It’s unusual to see medical malpractice morph into criminal conduct.
With that said, I’ve seen firsthand what alleged criminal conduct looks like in a hospital setting. After all, I represented one of the victims of Plano/Dallas area neurosurgeon Christopher, Duntsch, MD, who’s been dubbed “Dr. Death” in a podcast and TV show.
My client, in his 40s, was rendered quadriplegic because of Dr. Duntsch’s operating room conduct. Once a pattern of patient paralysis and death was uncovered, Dr. Duntsch was criminally charged. At the criminal trial, prosecutors told the jury about over 30 patients at four Dallas-area hospitals who were seriously injured or died under his care. Dr. Duntsch was convicted and is currently incarcerated for a life sentence.
Texas hospital-related criminal charges are once again in the news. This time the criminal defendant is Tyler-based registered nurse William George Davis, RN. Nurse Davis worked in the intensive care unit (ICU) at Christus Mother Frances Hospital—Tyler.
Four patients died while under the post-operative care of Nurse Davis. Hospital officials initially notified law enforcement of seven suspicious patient incidents.
As a former hospital administrator, I feel compelled to comment that the quality improvement and peer review functions at Christus Mother Frances Hospital—Tyler appear to have been working well. The idea behind this important committee work is for medical, nursing, and administrative leaders to uncover adverse events and prevent them from happening in the future.
On September 28, 2021, prosecutors alleged that Nurse Davis intentionally injected air into arterial lines of these patients, which caused stroke-like symptoms. Smith County District Attorney Jacob Putnam described Nurse Davis as a “serial killer” and made the chilling comment to the jury that, “It turns out a hospital is the perfect place for a serial killer to hide.”
According to the prosecution, the four patients who died were in stable condition after surgery until they showed stroke-like symptoms. CT scans revealed abnormal arterial spaces in their brains, which the prosecution described as air embolisms.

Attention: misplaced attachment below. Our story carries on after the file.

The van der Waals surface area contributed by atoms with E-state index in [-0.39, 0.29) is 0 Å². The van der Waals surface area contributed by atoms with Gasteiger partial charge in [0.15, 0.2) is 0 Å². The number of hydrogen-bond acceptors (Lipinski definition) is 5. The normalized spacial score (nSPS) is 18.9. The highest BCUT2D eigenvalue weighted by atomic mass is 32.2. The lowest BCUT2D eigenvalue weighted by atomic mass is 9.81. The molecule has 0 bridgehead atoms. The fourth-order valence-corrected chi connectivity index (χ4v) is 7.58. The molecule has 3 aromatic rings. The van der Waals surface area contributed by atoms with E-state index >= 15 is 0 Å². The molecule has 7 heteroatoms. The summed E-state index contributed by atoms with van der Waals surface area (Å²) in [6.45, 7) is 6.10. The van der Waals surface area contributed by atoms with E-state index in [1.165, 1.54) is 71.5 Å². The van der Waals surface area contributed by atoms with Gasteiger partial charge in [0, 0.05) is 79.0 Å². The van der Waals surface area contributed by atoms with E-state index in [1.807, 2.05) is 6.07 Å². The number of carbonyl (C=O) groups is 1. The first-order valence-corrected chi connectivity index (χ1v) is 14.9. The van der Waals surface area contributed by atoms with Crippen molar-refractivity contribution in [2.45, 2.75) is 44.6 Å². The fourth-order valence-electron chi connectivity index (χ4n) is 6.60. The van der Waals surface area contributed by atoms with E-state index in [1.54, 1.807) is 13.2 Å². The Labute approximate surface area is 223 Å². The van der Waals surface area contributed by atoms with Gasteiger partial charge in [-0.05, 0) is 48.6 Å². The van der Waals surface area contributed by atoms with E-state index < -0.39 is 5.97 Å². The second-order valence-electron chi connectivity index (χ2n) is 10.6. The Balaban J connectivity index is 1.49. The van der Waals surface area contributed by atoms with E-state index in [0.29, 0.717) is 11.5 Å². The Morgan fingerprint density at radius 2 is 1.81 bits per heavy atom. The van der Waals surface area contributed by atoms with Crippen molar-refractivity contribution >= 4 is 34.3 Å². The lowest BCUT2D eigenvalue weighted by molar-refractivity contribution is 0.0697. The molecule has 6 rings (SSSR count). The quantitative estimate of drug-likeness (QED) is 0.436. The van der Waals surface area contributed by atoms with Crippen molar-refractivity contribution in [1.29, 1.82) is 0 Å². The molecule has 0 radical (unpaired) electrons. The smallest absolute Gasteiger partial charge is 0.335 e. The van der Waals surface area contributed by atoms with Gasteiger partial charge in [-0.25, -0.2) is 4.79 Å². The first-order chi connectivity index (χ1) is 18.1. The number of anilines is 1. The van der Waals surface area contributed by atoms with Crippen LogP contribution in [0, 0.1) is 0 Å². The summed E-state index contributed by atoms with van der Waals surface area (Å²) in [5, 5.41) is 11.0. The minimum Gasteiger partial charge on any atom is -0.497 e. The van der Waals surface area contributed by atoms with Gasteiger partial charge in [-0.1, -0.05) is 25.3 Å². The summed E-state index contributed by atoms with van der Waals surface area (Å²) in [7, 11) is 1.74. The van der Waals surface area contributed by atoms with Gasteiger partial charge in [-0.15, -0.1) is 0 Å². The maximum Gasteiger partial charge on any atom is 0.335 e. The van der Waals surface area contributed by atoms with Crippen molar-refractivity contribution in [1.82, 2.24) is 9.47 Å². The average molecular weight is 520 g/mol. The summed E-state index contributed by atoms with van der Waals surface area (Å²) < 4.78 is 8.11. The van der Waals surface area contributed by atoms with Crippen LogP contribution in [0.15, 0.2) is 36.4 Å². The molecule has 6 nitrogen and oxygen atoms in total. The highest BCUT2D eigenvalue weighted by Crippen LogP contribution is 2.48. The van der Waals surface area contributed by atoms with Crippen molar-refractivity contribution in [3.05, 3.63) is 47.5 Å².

Of course, Nurse Davis is innocent until proven guilty. His attorney told the jury that strokes aren’t an uncommon occurrence in an ICU setting, and Nurse Davis was just an innocent victim of being in the wrong place at the wrong time. The trial is expected to take at least one month, and we’ll continue to monitor it.
What is an air embolism?
According to Anesthesiology, vascular air embolism occurs when air from the operative field or other communication with the environment finds its way into a vein or artery, producing system-wide effects. Basically, an air embolism is an air bubble that enters a blood vessel and travels to a vital organ, such as the brain, heart, or lungs, where it causes damage.
Air emboli are sentinel or never events because they’re considered avoidable with proper procedures and attention. Common causes of air embolism include a leaky catheter or tubing , failure to clear air out of an IV line before placement, or improper removal of an IV line.
Although the most common surgery where vascular embolism occurred was a sitting-position craniotomy, recent research has shown that this unwanted complication may occur in a variety of other settings. These include procedures within the peritoneal cavity and even vascular access (e.g., intravenous/IV, catheter, or central line placement).
When an air embolism occurs, the two biggest factors determining the extent of harm are the volume of air entrainment and the rate the air builds up or accumulates. Air emboli can cause respiratory arrest, cardiopulmonary arrest (heart attack), or a stroke, depending on the intruding air’s ultimate destination.
When an air embolism occurs, it requires urgent diagnosis and medical attention to avoid damage to a vital organ.
If you’ve been seriously injured because of an air embolism in Texas, then contact a top-rated experienced medical malpractice lawyer for a free consultation about your potential case.